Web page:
How Do You Measure Up?
For quite a while now, health professionals have relied on body-mass index (BMI) as a standard for determining how weight affects one’s health. However, recent studies have shown only a weak link between high BMI and disease, making BMI a somewhat imperfect indicator of health status.
Because BMI calculations involve using only one’s height and weight, BMI does not distinguish between weight coming from muscle and weight from fat. Consequently, a muscular person could end up having a high BMI, while an unfit person with little muscle could appear to be healthy. More importantly, BMI does not indicate where a person carries fat on their body. Research has long shown that belly fat, rather than the fat around the hips, poses more risk for a person developing diabetes, heart disease, and certain types of cancer. So, if BMI is not the best measure, what is better? Waist-to-hip ratio is great at differentiating between belly and hip fat.
To calculate your waist-to-hip ratio, simply measure you waist at its narrowest point and your hips at their widest. Divide your waist measurement by your hip measurement. For women, a ratio of more than 0.8 shows increased risk of disease. For men, that number is 0.9.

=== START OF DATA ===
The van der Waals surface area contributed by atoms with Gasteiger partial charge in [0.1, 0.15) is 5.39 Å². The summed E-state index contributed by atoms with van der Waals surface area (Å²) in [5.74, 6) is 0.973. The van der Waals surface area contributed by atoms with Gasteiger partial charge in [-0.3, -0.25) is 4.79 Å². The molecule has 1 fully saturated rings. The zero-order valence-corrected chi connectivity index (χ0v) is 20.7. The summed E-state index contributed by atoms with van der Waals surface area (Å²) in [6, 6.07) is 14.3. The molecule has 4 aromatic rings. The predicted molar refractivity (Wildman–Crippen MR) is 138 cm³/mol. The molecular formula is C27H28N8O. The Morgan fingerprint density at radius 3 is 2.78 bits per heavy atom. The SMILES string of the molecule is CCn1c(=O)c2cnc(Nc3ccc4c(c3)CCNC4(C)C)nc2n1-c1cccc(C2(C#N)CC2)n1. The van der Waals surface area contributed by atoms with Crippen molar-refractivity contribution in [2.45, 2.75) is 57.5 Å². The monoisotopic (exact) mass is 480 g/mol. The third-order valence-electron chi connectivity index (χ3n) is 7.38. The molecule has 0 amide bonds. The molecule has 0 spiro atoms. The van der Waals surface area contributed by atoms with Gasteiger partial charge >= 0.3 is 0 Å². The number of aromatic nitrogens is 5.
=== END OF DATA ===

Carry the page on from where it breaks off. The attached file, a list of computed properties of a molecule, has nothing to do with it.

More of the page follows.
Another good measurement is to compare your waist measurement to your height (without shoes). For both men and women, your waist measurement should be less than half your height.
Finally, having your body composition tested will tell you what percent of your weight comes from fat. This can be done through a variety of methods, most of which can be very easily administered. Keeping body fat below 32 percent for women and 25 percent for men will diminish health risks. Regardless of the method you choose to assess it, the bottom line is that maintaining a body weight that is healthy for you is one of the more important steps you can take towards good health.
Laura Brieser-Smith, RD, MPH, CHFS is the owner of Healthy Designs, LLC which provides nutrition counseling and personal training to clients in their homes or offices. She can be reached at 303-635-1131 or at firstname.lastname@example.org.